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Academy Award Nominee Dave Mullins Reflects on the Value of Hard Work and Family

Academy Award Nominee Dave Mullins Reflects on the Value of Hard Work and Family

Written by Diane Helentjaris | Images courtesy of ElectroLeague 

Family. Hard work. These concepts are central to Dave Mullins’ discussion of his creative journey. Mullins wrote and directed “WAR IS OVER! Inspired by the Music of John & Yoko,” a film nominated for this year’s Academy Award for the Best Animated Short Film. Though, it’s not his first rodeo. He also wrote and directed the 2017 film “Lou,” a heartfelt treatise on bullying, which was nominated for the Academy Award for Best Animated Short Film at the 90th Academy Awards. “This is my second one and it’s as exhilarating as the first,” Mullins shares.

It’s been more than 50 years since John Lennon and Yoko Ono released their anti-war song “Happy Xmas (War is Over),” and war is still in the headlines. The haunting song from the Vietnam conflict era ties together Christmas sentiment with the declaration that war is over “if you want it” to be. Their son Sean Ono Lennon explained in a panel discussion of the film that he’s been given some custodial responsibility for his parents’ music and work. “And so, my hope overall was to make good decisions and try new things … while also giving honor and being careful with their art.” He wanted to make a companion film for the song. Mutual friends introduced Mullins to Lennon. The result, after nearly two years of work, is the 11-minute film “WAR IS OVER! Inspired by the Music of John & Yoko.” It was released in 2023 by the animation studio ElectroLeague, which Mullins co-founded with partner Brad Booker. Yoko Ono and Sean Ono Lennon are executive producers. 

Dave Mullins and Brad Booker. Photo by Bret Green Photography.

The film is set in a war reminiscent of World War I. As Mullins says, “Our goal was [inspired by] the message of peace of ‘Happy Xmas (War is Over).’ With so much divisiveness, so many so sure about their views on opposite sides, we wanted to figure out a way to have two sides connect. Maybe they could have been friends [under other circumstances].” The film tells the story of two soldiers on opposite sides of the battle line who play a game of chess. They share their moves on tiny bits of paper ferried back and forth by a carrier pigeon. Violence escalates and tension builds toward the film’s climax.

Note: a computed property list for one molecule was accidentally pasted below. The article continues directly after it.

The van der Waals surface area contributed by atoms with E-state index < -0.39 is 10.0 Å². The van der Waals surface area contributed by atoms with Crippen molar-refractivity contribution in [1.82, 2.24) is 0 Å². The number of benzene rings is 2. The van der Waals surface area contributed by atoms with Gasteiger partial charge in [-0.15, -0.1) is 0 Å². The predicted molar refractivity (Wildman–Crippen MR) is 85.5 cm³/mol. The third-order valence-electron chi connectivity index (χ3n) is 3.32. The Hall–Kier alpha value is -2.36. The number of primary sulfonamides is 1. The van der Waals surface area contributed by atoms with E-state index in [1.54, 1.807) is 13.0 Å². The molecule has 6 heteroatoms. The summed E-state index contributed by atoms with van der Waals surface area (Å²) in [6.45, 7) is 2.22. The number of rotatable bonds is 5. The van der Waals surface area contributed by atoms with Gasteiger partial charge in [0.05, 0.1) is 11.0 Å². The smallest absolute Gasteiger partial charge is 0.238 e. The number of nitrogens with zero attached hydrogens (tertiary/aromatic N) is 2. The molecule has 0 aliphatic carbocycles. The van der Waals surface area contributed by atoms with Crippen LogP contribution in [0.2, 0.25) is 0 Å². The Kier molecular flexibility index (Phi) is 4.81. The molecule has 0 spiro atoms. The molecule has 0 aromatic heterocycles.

Mullins says, “I do like to make films that speak about somewhat serious subjects but leave you with a positive feeling… In all things, there’s always a feeling of hope, a recognition of struggles. Everybody struggles. I like to show a real struggle, not something saccharine, not condescending — conflict as real as possible with a resolution as real as possible. There are dramatic or tragic endings, comedic ones, and upbeat. I tend to feel stories with an ironic ending are the most realistic to life, its bittersweetness. There’s always a mix. I like writing those stories.”

“WAR IS OVER! Inspired by the Music of John & Yoko” movie poster. Copyright ElectroLeague.

He explains, “The big questions of all artists, the two aspects, are the creative, inspirational aspect to all artists’ work, and then the technical aspect as well. When I studied painting, I focused in college more on the technical. I wanted to understand structure, anatomy, the tools to use. When younger, I was not as creative as I am now, after having years on the road behind me. I’m a lot more experienced, have a lot more to say.”